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When 'Reaper' Gene Comes, Cell Death Follows

Date:
May 18, 2004
Source:
University Of Utah Health Sciences Center
Summary:
In what may be the cellular equivalent of watching the Grim Reaper in action, University of Utah School of Medicine researchers have shown that two "death activator" genes are essential for cell death when Drosophila (fruit flies) metamorphose from larvae to adults.

SALT LAKE CITY –- In what may be the cellular equivalent of watching the Grim Reaper in action, University of Utah School of Medicine researchers have shown that two "death activator" genes are essential for cell death when Drosophila (fruit flies) metamorphose from larvae to adults. Death of obsolete larval tissue is critical in insect metamorphosis.

The two genes--reaper (rpr) and hid (head involution defective)--act by overcoming the protective efforts of a death inhibitor, DIAP1. Once DIAP1 is disabled, the inexorable begins and larval tissues like the salivary glands are rapidly destroyed, according to Carl S. Thummel, Ph.D., professor of human genetics at the Eccles Institute of Human Genetics, and doctoral student Viravuth P. Yin. The two will publish their findings in the May 25 print edition of the Proceedings of the National Academy of Sciences. The article will appear online the week of May 17.

"They are true (cell) death genes in Drosophila that are critical for the destruction of larval tissue during metamorphosis," Thummel said.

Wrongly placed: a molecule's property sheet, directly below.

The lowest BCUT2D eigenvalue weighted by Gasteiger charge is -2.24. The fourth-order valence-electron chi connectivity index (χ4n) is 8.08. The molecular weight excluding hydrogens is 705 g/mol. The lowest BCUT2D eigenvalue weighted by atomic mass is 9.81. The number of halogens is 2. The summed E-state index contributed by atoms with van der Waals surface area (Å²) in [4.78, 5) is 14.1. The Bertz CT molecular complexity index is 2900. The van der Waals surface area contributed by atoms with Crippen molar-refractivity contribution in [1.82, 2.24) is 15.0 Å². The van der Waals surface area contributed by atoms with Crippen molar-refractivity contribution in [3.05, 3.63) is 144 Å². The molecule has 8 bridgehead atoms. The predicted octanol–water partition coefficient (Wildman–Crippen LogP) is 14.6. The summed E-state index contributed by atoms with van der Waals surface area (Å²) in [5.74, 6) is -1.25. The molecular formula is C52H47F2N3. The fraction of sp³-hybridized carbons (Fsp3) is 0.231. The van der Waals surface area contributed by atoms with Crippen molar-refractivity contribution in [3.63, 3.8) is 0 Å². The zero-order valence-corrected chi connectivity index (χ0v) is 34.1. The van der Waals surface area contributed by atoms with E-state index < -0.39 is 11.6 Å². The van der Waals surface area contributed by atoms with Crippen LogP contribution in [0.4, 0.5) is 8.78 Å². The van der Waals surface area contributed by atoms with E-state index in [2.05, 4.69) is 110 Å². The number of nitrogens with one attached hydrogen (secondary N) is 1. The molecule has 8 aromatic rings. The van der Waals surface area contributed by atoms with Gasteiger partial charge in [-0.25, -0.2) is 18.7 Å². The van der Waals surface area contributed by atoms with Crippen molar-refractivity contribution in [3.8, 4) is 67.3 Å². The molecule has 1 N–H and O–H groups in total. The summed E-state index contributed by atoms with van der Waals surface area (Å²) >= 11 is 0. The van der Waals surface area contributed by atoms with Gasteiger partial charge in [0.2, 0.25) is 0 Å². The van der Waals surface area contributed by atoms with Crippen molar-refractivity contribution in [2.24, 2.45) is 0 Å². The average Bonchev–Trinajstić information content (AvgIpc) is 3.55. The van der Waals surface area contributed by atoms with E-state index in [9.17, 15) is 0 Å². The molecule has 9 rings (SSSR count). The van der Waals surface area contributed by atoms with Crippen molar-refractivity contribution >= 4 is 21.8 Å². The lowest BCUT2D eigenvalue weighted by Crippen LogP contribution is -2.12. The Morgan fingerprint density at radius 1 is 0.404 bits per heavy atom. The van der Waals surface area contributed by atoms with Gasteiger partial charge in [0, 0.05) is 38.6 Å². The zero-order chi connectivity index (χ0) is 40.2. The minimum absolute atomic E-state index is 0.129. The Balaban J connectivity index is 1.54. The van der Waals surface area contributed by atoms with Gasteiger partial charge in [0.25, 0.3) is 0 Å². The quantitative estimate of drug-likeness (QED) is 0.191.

The finding opens the possibility that someday death-inducing genes could be unloosed to specifically kill unwanted cells--such as tumors.

Cell death (apoptosis) begins when ecdysone, a steroid hormone, binds to its receptor, EcR/USP. This binding allows the receptor to activate three key regulatory genes--E93, BR-C, and E74A. Those genes turn on reaper and hid, which then deactivate the death inhibitor DIAP1. When DIAP1 is no longer functioning, cell death is unleashed in the salivary glands, leading to the destruction of larval tissue and their replacement by adult structures.

Ecdysone already was known to regulate a number of genes; and reaper and hid were known as death activators. But it had not been proved that those two genes are essential for salivary gland cell death to occur, and no roles were known for DIAP1 in preventing premature larval cell death. Ecdysone is the critical signal in starting the process, according to Thummel.

"This hormone (ecdysone) is the trigger that changes Drosophila from its larval to adult form," he said.

To identify roles for reaper and hid in cell death, Yin and Thummel used a combination of genetic tools to reduce their function. This allowed them to determine how the two genes influenced cell death in Drosophila larvae. When hid was removed from the process, salivary gland death was partially blocked. Both reaper and hid had to be inactivated before Yin saw a complete block in cell death, leading to the conclusion that both genes are required for efficient larval tissue cell death.


Story Source:

The above story is based on materials provided by University Of Utah Health Sciences Center. Note: Materials may be edited for content and length.


Cite This Page:

University Of Utah Health Sciences Center. "When 'Reaper' Gene Comes, Cell Death Follows." ScienceDaily. ScienceDaily, 18 May 2004. <www.sciencedaily.com/releases/2004/05/040518073233.htm>.
University Of Utah Health Sciences Center. (2004, May 18). When 'Reaper' Gene Comes, Cell Death Follows. ScienceDaily. Retrieved August 27, 2014 from www.sciencedaily.com/releases/2004/05/040518073233.htm
University Of Utah Health Sciences Center. "When 'Reaper' Gene Comes, Cell Death Follows." ScienceDaily. www.sciencedaily.com/releases/2004/05/040518073233.htm (accessed August 27, 2014).

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